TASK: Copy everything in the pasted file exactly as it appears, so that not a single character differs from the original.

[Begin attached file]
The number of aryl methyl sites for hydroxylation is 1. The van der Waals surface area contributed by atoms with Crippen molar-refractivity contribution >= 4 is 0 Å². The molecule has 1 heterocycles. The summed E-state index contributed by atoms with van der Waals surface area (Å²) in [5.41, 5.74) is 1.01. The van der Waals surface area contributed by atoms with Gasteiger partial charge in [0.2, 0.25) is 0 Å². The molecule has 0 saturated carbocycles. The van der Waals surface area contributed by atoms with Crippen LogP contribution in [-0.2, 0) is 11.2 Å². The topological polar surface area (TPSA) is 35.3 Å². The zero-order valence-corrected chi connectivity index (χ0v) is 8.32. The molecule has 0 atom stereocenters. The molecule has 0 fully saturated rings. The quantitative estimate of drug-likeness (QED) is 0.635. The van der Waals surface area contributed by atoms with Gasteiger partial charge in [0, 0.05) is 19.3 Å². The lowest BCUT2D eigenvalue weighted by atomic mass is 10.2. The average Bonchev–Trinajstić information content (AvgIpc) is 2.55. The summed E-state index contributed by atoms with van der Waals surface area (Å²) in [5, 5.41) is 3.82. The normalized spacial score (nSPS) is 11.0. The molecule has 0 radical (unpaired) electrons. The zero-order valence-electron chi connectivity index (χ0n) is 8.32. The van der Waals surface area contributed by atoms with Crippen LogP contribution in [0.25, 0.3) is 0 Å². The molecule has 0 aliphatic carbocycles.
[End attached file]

The number of aryl methyl sites for hydroxylation is 1. The van der Waals surface area contributed by atoms with Crippen molar-refractivity contribution >= 4 is 0 Å². The molecule has 1 heterocycles. The summed E-state index contributed by atoms with van der Waals surface area (Å²) in [5.41, 5.74) is 1.01. The van der Waals surface area contributed by atoms with Gasteiger partial charge in [0.2, 0.25) is 0 Å². The molecule has 0 saturated carbocycles. The van der Waals surface area contributed by atoms with Crippen LogP contribution in [-0.2, 0) is 11.2 Å². The topological polar surface area (TPSA) is 35.3 Å². The zero-order valence-corrected chi connectivity index (χ0v) is 8.32. The molecule has 0 atom stereocenters. The molecule has 0 fully saturated rings. The quantitative estimate of drug-likeness (QED) is 0.635. The van der Waals surface area contributed by atoms with Gasteiger partial charge in [0, 0.05) is 19.3 Å². The lowest BCUT2D eigenvalue weighted by atomic mass is 10.2. The average Bonchev–Trinajstić information content (AvgIpc) is 2.55. The summed E-state index contributed by atoms with van der Waals surface area (Å²) in [5, 5.41) is 3.82. The normalized spacial score (nSPS) is 11.0. The molecule has 0 radical (unpaired) electrons. The zero-order valence-electron chi connectivity index (χ0n) is 8.32. The van der Waals surface area contributed by atoms with Crippen LogP contribution in [0.25, 0.3) is 0 Å². The molecule has 0 aliphatic carbocycles.